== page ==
In August 2012, the father sought permission to move, for very strong reasons under the law. Trial did not begin until a year later and concluded five months after that. The trial court’s new judgment entered in July 2014. The husband’s appeal absorbed another 24 months, resulting in the Appeals Court opinion on June 17, 2016.

Just since the father filed his request to move child has aged from two to six years, fully two-thirds of her young life. With the Appeals Court’s tepid remedy, the clock continues to run, and it is fair to predict that this case will continue into 2017 and perhaps well beyond. The facts on the ground change daily, as the system grinds on, blind to the stress that this process imposes on a young child, whose road is difficult enough.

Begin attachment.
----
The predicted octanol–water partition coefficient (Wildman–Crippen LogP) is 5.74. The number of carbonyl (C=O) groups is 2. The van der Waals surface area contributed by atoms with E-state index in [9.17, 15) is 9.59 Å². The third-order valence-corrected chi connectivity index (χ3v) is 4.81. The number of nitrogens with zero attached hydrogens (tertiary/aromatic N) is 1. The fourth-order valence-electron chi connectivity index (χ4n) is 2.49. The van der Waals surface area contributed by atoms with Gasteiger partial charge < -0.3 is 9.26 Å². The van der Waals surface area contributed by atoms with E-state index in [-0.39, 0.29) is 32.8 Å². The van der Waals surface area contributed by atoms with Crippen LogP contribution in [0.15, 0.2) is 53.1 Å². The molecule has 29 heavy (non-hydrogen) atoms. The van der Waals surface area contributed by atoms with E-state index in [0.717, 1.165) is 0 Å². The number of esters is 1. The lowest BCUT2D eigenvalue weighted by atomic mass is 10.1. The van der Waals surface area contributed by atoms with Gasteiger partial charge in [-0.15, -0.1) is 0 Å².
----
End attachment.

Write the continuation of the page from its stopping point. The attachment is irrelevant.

One bedrock principle that appellate law imposes on the trial court is that a judgment must logically flow from the facts found in the case. We wish that the Appeals Court applied this standard to itself.